LISTEN well. Enunciate. Emphasize the proper accent. Follow the neutral accent of the model speaker. Type the given words and phrases. Answer the comprehension questions. Demo teach. Answer at least five units with all the lesson, repeat, type, and question components.

These and many more were what we did in the Language BEST/ AdEPT seminar last June 16 to 21. It was conducted by Zoe Diaz de Rivera and Gino Caliwagan and facilitated by Victor Loyola and Karen Foronda of the Information Technology and Business Process Association of the Philippines (IBPAP) and TUP Manila.

The seminar was participated by the faculty members and office support staff of TUP Visayas.

The seminar tackled language, grammar, teaching methodologies, classroom management and learning styles.

The BEST (Basic English Skills Training) track created by IBPAP strengthens the four macro skills that are valuable to learning English and also other general subjects.

Yes, we know that listening, speaking, reading and writing are proficiencies needed by the students to hurdle their quest for skills in other sciences. So to effectively survive the competitive global environment, we need to be enabled by these abilities.

BEST uses a guided independent online learning methodology which was installed in each of our computers so that we can do our tracks even at home. And talking of tracks, each of us was given a tracker to monitor our progress on the 46 lessons having 127 units. Heavy stuff. But really, tackling the sessions was pure fun and learning after we got the hang of it. Anyway, we have three months to go before the program installation will expire.

AdEPT is acronym for Advanced English Pre-Employment Training, which is, to use the IBPAP context, “an industry–initiated intervention on oral English communication skills.”

In AdEPT, our lessons are fast-tracked (normally the course runs for 8-9 days) to improve our pronunciation, grammar and fluency to speak the English language (with emphasis on the æ sound on language) with clarity, accuracy and confidence. Drills and practice exercises are the key words we used for the four phases of each unit we did: lesson, repeat, type and question.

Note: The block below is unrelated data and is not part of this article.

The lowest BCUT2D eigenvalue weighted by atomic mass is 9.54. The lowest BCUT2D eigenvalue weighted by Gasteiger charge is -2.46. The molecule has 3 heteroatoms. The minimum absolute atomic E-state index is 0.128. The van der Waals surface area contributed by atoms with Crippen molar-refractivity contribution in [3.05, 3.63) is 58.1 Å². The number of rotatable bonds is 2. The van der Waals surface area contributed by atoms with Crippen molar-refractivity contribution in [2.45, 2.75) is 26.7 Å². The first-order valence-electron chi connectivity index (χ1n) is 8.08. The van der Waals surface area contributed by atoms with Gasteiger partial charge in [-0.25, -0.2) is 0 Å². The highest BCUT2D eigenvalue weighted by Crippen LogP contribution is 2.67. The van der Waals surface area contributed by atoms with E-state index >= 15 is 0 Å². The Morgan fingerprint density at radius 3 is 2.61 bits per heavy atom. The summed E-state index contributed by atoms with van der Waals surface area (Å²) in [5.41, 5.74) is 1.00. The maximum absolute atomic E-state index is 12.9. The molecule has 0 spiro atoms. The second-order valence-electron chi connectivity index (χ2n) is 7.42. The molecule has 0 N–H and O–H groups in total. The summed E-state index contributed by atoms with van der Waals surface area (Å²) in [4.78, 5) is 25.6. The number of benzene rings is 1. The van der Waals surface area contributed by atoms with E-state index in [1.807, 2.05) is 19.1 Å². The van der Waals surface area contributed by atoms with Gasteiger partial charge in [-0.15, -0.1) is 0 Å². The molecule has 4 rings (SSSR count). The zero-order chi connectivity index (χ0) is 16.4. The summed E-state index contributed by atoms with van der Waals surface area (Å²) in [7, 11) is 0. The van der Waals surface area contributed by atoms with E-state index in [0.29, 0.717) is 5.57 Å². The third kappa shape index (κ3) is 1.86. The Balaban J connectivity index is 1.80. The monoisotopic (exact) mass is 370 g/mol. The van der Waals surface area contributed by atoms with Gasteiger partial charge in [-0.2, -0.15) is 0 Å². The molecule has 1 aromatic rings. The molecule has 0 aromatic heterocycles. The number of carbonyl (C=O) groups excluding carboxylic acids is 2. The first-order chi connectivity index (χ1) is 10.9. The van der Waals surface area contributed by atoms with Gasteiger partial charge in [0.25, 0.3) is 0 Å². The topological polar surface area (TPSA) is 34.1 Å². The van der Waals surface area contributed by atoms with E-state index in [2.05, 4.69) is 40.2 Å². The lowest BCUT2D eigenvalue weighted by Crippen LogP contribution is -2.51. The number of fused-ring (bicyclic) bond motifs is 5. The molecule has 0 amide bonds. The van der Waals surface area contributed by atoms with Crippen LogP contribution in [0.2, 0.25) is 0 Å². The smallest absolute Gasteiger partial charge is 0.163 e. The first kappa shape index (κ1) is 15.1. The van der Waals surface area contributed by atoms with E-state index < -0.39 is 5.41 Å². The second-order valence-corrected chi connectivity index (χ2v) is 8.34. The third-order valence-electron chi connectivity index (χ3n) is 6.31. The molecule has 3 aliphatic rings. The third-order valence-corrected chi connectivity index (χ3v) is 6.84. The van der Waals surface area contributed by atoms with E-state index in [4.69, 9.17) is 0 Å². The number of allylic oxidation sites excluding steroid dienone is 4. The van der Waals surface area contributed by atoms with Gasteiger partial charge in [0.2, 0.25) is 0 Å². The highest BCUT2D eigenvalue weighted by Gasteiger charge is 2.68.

So with our headsets on, we trod the long road of listening, concentrating and repeating the different words until we have successfully articulated the basic sentence unit the neutral way—not so slang as the Americans do, but a better interface with native speakers of the English.

Having the programs installed was like having a private online language trainer and a personal speech laboratory that offers instant assessment and feedback.

So off we nudged ourselves with the rigors of listening to the seminar- inputs, learning our lessons, rehearsing properly the selections, listening to ourselves, repeating the words, phrases and sentences, and checking the grammar content. We analyzed industry-related cases, took tests to check and discuss our learning and management styles, participated in our group activities and processing, did our lesson plans, conducted our demo teachings and shuttled to and fro our classes.

We wrote our compositions, printed screen our scores, submitted them online and sometimes work offline to do our assignments.

Commendable among us is Darla who was able to do her 49 lesson units, when others have only completed 30 or less. But Amor, Greg, Tina, Rodelyn, Benjie, Pierre, Grace, Ace, Helen, Gershom, Patrick, Jovel and Cris were sources of inspiration. These colleagues were like open vessels who willingly welcome more inputs of the nuances of the language.

In the duration of our six-day seminar, we did not only experience the e-learning component, but the depth of language acquisition used in proper context, appreciate the cultural and linguistic characteristics of native language speakers, understand better the business process outsourcing and service management industry and realize our limitations in the subjects we’re teaching.

These are the skills we hope to share with our colleagues, students and friends: more functional communication skills to fill in the competency gaps, problem-solving and analytical proficiency to compete in the tasks in the real world, and the strategic discourse ability to meet head on industry-related situations.

Why these skills? Because according to IBPAP, our country produces about 450,000 college graduates annually and is among the top three IT-BPO (business process outsourcing) and GIC (global in-house center)locations in the world (after India and China) in terms of the number of graduates.

Therefore, we, teachers and facilitators of knowledge, must enhance our educational and training structures to ensure an effective, efficient and reliable supply of highly qualified talents.